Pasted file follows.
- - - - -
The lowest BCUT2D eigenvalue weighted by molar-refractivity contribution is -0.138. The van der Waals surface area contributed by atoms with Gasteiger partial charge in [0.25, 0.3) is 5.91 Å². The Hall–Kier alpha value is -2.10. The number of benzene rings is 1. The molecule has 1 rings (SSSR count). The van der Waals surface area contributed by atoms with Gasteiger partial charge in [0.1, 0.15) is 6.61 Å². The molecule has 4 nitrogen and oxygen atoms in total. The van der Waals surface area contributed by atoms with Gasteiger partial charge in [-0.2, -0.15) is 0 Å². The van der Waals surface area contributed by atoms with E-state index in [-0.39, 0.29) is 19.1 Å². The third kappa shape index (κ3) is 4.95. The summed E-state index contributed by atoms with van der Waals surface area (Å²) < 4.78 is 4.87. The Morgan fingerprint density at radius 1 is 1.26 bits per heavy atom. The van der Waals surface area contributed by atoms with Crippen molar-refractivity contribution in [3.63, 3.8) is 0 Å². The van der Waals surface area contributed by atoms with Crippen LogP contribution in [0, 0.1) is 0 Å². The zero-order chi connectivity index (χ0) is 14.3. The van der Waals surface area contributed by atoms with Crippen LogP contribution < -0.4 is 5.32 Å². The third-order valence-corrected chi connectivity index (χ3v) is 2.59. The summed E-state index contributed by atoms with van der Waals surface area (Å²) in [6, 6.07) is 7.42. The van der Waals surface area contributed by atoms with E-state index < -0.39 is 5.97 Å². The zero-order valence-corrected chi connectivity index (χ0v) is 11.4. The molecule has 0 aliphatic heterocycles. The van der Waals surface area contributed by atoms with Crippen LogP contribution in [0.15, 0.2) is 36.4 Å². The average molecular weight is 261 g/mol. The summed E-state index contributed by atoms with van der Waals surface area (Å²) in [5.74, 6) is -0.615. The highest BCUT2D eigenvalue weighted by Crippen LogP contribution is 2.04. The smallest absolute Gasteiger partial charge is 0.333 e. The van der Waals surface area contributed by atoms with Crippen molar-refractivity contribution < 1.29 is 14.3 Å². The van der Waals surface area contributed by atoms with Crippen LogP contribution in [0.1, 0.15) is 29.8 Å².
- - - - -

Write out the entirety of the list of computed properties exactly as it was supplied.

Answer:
The lowest BCUT2D eigenvalue weighted by molar-refractivity contribution is -0.138. The van der Waals surface area contributed by atoms with Gasteiger partial charge in [0.25, 0.3) is 5.91 Å². The Hall–Kier alpha value is -2.10. The number of benzene rings is 1. The molecule has 1 rings (SSSR count). The van der Waals surface area contributed by atoms with Gasteiger partial charge in [0.1, 0.15) is 6.61 Å². The molecule has 4 nitrogen and oxygen atoms in total. The van der Waals surface area contributed by atoms with Gasteiger partial charge in [-0.2, -0.15) is 0 Å². The van der Waals surface area contributed by atoms with E-state index in [-0.39, 0.29) is 19.1 Å². The third kappa shape index (κ3) is 4.95. The summed E-state index contributed by atoms with van der Waals surface area (Å²) < 4.78 is 4.87. The Morgan fingerprint density at radius 1 is 1.26 bits per heavy atom. The van der Waals surface area contributed by atoms with Crippen molar-refractivity contribution in [3.63, 3.8) is 0 Å². The van der Waals surface area contributed by atoms with Crippen LogP contribution in [0, 0.1) is 0 Å². The zero-order chi connectivity index (χ0) is 14.3. The van der Waals surface area contributed by atoms with Crippen LogP contribution < -0.4 is 5.32 Å². The third-order valence-corrected chi connectivity index (χ3v) is 2.59. The summed E-state index contributed by atoms with van der Waals surface area (Å²) in [6, 6.07) is 7.42. The van der Waals surface area contributed by atoms with E-state index < -0.39 is 5.97 Å². The zero-order valence-corrected chi connectivity index (χ0v) is 11.4. The molecule has 0 aliphatic heterocycles. The van der Waals surface area contributed by atoms with Crippen LogP contribution in [0.15, 0.2) is 36.4 Å². The average molecular weight is 261 g/mol. The summed E-state index contributed by atoms with van der Waals surface area (Å²) in [5.74, 6) is -0.615. The highest BCUT2D eigenvalue weighted by Crippen LogP contribution is 2.04. The smallest absolute Gasteiger partial charge is 0.333 e. The van der Waals surface area contributed by atoms with Crippen molar-refractivity contribution < 1.29 is 14.3 Å². The van der Waals surface area contributed by atoms with Crippen LogP contribution in [0.1, 0.15) is 29.8 Å².